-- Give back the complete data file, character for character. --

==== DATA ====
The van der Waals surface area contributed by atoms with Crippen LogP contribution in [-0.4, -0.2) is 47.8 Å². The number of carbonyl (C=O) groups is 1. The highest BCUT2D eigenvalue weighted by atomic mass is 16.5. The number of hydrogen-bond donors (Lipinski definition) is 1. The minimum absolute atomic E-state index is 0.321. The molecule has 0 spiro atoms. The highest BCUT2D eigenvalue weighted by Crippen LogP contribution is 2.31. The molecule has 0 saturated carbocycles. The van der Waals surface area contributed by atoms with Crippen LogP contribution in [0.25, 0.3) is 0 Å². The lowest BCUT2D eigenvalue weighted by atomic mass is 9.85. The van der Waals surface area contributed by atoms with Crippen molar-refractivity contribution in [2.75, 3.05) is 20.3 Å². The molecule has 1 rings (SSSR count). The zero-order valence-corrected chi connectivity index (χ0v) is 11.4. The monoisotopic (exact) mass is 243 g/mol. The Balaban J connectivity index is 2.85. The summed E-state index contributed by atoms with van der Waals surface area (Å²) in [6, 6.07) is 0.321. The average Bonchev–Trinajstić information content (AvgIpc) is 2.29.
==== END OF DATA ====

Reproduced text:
The van der Waals surface area contributed by atoms with Crippen LogP contribution in [-0.4, -0.2) is 47.8 Å². The number of carbonyl (C=O) groups is 1. The highest BCUT2D eigenvalue weighted by atomic mass is 16.5. The number of hydrogen-bond donors (Lipinski definition) is 1. The minimum absolute atomic E-state index is 0.321. The molecule has 0 spiro atoms. The highest BCUT2D eigenvalue weighted by Crippen LogP contribution is 2.31. The molecule has 0 saturated carbocycles. The van der Waals surface area contributed by atoms with Crippen LogP contribution in [0.25, 0.3) is 0 Å². The lowest BCUT2D eigenvalue weighted by atomic mass is 9.85. The van der Waals surface area contributed by atoms with Crippen molar-refractivity contribution in [2.75, 3.05) is 20.3 Å². The molecule has 1 rings (SSSR count). The zero-order valence-corrected chi connectivity index (χ0v) is 11.4. The monoisotopic (exact) mass is 243 g/mol. The Balaban J connectivity index is 2.85. The summed E-state index contributed by atoms with van der Waals surface area (Å²) in [6, 6.07) is 0.321. The average Bonchev–Trinajstić information content (AvgIpc) is 2.29.